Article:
International Energy Agency publishes solar energy book

Solar Energy Perspectives, released by the International Energy Agency, provides information, data, and analyses on solar energy technologies, market trends, and integration issues. It also considers the relationship of policy makers to solar energy deployment. The book points to a full realization of solar energy’s possibilities by the second part of this century.

December 7, 2011 — Solar Energy Perspectives, released by the International Energy Agency, provides information, data, and analyses on solar energy technologies, market trends, and integration issues. It also considers the relationship of policy makers to solar energy deployment. The book points to a full realization of solar energy’s possibilities by the second part of this century.

The publication builds upon Energy Technology Perspectives, a biennial IEA publication which outlines possible pathways to a more sustainable and secure energy system. IEA considers end-use sectors and electricity’s role in communities. It shows how best to use, combine and successfully promote the major categories of solar energy: solar heating and cooling, photovoltaic and solar thermal electricity, and solar fuels.

“In 90 minutes, enough sunlight strikes the earth to provide the entire planet’s energy needs for one year,” said Cédric Philibert, the report?s author and a senior policy analyst at the IEA, noting that this abundance has translated to “only a tiny fraction of the world?s current energy mix.” Philibert sees this changing, rapidly, into a more energy-diverse and energy-secure world with benefits to the climate and communities that need energy access.

Solar technologies are evolving faster than policies about them, the report finds. Cost/benefit analyses have been fraught with questions, and sometimes lead to abrupt policy revisions. Policies may lapse or lose momentum just a few years before they would have succeeded.

Solar Energy Perspectives looks at which solar technologies are close to competitiveness, in which circumstances and for which uses. It also reviews the different types of policy support they require and for how long and investigates ways to make them more effective and cost-effective.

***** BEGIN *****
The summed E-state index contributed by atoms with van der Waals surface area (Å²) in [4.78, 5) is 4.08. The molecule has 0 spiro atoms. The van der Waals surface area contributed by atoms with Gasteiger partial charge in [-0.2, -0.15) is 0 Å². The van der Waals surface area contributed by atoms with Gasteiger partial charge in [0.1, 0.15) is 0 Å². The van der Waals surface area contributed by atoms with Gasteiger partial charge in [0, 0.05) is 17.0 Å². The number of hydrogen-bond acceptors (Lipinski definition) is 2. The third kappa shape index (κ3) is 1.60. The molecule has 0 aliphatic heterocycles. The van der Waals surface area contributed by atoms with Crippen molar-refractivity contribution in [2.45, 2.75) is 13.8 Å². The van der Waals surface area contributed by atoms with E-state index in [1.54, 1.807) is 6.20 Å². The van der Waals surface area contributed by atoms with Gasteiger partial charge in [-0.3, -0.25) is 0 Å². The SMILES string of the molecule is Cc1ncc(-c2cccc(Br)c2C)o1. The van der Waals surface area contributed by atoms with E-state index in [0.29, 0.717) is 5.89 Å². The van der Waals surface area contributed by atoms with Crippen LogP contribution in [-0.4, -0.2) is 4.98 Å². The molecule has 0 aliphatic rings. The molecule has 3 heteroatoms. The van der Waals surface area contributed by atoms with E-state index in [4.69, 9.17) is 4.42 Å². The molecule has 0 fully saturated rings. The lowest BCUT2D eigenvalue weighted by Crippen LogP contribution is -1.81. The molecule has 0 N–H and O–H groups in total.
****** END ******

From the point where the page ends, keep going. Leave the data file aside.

Up to now, only a limited number of countries have been supporting most of the effort to drive solar energy technologies to competitiveness. Comprehensive and fine-tuned policies supporting a large portfolio of solar energy technologies could be extended to most sunny regions of the world, where most of the growth of population and economy is taking place, and where seven out of nine billion people will live in the second half of this century. Under specific circumstances, solar energy could well become a competitive energy source in many applications within the next twenty years.

This publication also depicts a world in which solar energy reaches its very fullest potential by the second part of this century. A number of assumptions are made to see what might be possible in terms of solar deployment, while keeping affordability in sight.

Under these assumptions, solar energy has immense potential and could emerge as a major source of energy, in particular if energy-related carbon dioxide emissions must be reduced to quite low levels and if other low-carbon technology options cannot deliver on large scale. While this outcome is hypothetical, it does suggest that current efforts are warranted to enrich the portfolio of clean and sustainable energy options for the future.

?Integrating all solar technologies in a system-oriented policy approach will unlock the potential of solar energy within the broader set of low-carbon technologies needed for a future sustainable and more secure global energy mix?, concludes Paolo Frankl, Head of the IEA?s Renewable Energy Division.

Order the book, Solar Energy Perspectives, here: http://www.iea.org/W/bookshop/add.aspx?id=411.

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